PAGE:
Capital Gains Tax: The compensation received for loss of employment of up to ₦10million would be exempted from CGT. CGT is a tax on the profit obtained from disposal or exchange of certain kinds of assets.

Stamp Duties: Historically, Stamp duty is a  tax that is levied on documents. But in Nigeria, it’s more than as it covers electronic transactions.

Now, there’s a Stamp duty on receipts to ₦50 on every transaction from ₦10,000 and above, and definition of receipt has been expanded to cover electronic transactions. However, what’s not clear yet is who would administer stamp duties, FIRS or NIPOST -- used to be administered by NIPOST.

Dig Deeper: Read the Original Copy of The Finance Bill


Visa buys Plaid 

In what can be termed as the first acquisition in 2020, Visa, a leading global payment company is buying Plaid in a deal worth $5.3 billion — roughly double the start-up’s last private valuation.

Let's look at the deal through the lens of the parties affected:

Visa: From Visa’s perspective, this move is a step to expand its reach and stay innovative. The credit card business is not going anywhere — if anything, it’s getting stronger. With more tech giants like Apple, Stripe and Coinbase creating their own credit cards.

Plaid: For Plaid which enables applications to connect with users’ bank accounts. Plaid makes money every time a user accesses their account for a transaction. At the moment revenue from these recurring transactions now exceeds revenue earned from bank verification.

For employees and Investors of Plaid, this is a huge reward for them and it gives them access to Visa’s vast resources.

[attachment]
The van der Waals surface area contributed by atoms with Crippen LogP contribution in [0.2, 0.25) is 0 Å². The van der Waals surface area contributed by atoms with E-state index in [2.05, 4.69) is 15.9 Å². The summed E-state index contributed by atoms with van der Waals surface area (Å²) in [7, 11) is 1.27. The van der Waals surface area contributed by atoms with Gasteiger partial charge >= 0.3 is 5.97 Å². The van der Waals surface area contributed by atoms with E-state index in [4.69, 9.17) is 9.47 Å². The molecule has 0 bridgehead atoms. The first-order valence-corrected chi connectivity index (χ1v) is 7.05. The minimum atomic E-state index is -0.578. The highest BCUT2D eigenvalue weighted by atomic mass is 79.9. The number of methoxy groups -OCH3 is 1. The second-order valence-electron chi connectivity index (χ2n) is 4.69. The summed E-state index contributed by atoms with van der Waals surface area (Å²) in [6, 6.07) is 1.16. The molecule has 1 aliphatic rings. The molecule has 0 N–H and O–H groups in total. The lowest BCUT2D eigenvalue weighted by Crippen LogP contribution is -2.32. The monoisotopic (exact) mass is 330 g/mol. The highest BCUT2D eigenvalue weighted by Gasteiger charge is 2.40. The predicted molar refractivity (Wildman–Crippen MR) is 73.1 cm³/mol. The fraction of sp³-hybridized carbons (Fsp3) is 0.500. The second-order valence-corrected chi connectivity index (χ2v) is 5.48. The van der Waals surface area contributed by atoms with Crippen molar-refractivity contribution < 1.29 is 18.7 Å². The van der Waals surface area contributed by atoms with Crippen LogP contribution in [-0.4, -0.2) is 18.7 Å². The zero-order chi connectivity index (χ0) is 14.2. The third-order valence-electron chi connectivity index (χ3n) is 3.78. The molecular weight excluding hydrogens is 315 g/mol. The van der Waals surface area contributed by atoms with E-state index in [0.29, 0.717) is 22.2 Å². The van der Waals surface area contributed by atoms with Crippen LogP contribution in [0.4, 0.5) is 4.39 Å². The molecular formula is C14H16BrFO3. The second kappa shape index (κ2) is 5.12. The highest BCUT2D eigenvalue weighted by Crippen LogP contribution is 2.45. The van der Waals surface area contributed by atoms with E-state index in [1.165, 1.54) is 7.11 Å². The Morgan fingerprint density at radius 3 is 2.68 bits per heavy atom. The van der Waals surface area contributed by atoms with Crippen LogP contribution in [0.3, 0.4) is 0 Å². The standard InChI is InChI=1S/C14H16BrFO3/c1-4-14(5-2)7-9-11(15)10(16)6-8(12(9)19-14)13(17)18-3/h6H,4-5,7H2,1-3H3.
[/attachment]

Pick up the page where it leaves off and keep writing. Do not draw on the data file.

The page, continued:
Banks: Banks intentionally choose to not upgrade their system. According to Ben Thompson "Many banks’ technical infrastructure is ancient and built around assumptions that did not include APIs for 3rd-parties. More importantly, though, is the power of inertia: as long as it is hard to move money around, the more likely it is that that money will stay in the bank, collecting minuscule interest; or, if customers need value-added services, the path of lowest resistance will be simply getting them from their bank."

Now that Plaid has solved this issue, it appears any hitch not solved by banks would be solved by outsiders, notably fintech companies. Could banks be giving up opportunities to make more money or are they more focused on where the money's really at?



The FBI vs Apple again

The US Attorney General recently demanded that Apple unlock 2 iPhones that belonged to the Saudi Air Force cadet who killed 3 people at a Florida naval station last month. But Apple has said it’d help out as much as it can but won’t build a back door into its devices -- which is ultimately what the US government wants. According to Apple “We have always maintained there is no such thing as a backdoor just for the good guys. Backdoors can also be exploited by those who threaten our national security and the data security of our customers.”

This is not the first time the FBI is making this kind of request but this time it's a bit different

Who is not happy about this?

The US Department of Justice, The FBI and of Course...




Trump’s not happy because last year, Apple was spared from a 15% tariff increase that could have weakened supplies for its products.  

Note: Much of Apple's supply chain is located in China, including its main iPhone assembly plant in Zhengzhou, which assembles up to half the world's iPhones.

Bottom line: The role of the government should be to help create a better environment for businesses. But clearly, Pres. Trump views his relationship with Apple as an extremely transactional one: I help you, you help me. 

This is how politics affects business.

Worth Reading 📚


Cognitive Bias of the week💡 


Information bias: The tendency to seek information even when it cannot affect action.

*A cognitive bias is a systematic error in thinking that affects the decisions and judgments that people make.